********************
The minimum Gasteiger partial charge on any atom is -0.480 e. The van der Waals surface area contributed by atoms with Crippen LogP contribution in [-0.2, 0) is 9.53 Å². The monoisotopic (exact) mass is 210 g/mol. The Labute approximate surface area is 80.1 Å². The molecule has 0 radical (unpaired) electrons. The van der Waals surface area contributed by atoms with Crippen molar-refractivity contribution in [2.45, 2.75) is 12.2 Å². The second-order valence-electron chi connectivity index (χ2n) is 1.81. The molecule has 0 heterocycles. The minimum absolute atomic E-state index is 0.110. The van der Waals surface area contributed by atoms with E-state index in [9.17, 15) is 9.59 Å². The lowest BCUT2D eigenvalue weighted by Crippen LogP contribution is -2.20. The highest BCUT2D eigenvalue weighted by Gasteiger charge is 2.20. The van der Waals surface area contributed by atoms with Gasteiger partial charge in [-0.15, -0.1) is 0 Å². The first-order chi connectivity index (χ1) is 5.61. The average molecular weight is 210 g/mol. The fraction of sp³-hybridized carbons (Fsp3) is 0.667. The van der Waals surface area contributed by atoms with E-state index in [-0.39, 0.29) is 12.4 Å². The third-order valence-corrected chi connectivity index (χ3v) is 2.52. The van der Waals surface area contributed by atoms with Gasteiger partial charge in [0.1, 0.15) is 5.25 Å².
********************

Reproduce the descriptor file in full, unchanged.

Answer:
The minimum Gasteiger partial charge on any atom is -0.480 e. The van der Waals surface area contributed by atoms with Crippen LogP contribution in [-0.2, 0) is 9.53 Å². The monoisotopic (exact) mass is 210 g/mol. The Labute approximate surface area is 80.1 Å². The molecule has 0 radical (unpaired) electrons. The van der Waals surface area contributed by atoms with Crippen molar-refractivity contribution in [2.45, 2.75) is 12.2 Å². The second-order valence-electron chi connectivity index (χ2n) is 1.81. The molecule has 0 heterocycles. The minimum absolute atomic E-state index is 0.110. The van der Waals surface area contributed by atoms with E-state index in [9.17, 15) is 9.59 Å². The lowest BCUT2D eigenvalue weighted by Crippen LogP contribution is -2.20. The highest BCUT2D eigenvalue weighted by Gasteiger charge is 2.20. The van der Waals surface area contributed by atoms with Gasteiger partial charge in [-0.15, -0.1) is 0 Å². The first-order chi connectivity index (χ1) is 5.61. The average molecular weight is 210 g/mol. The fraction of sp³-hybridized carbons (Fsp3) is 0.667. The van der Waals surface area contributed by atoms with E-state index in [-0.39, 0.29) is 12.4 Å². The third-order valence-corrected chi connectivity index (χ3v) is 2.52. The van der Waals surface area contributed by atoms with Gasteiger partial charge in [0.1, 0.15) is 5.25 Å².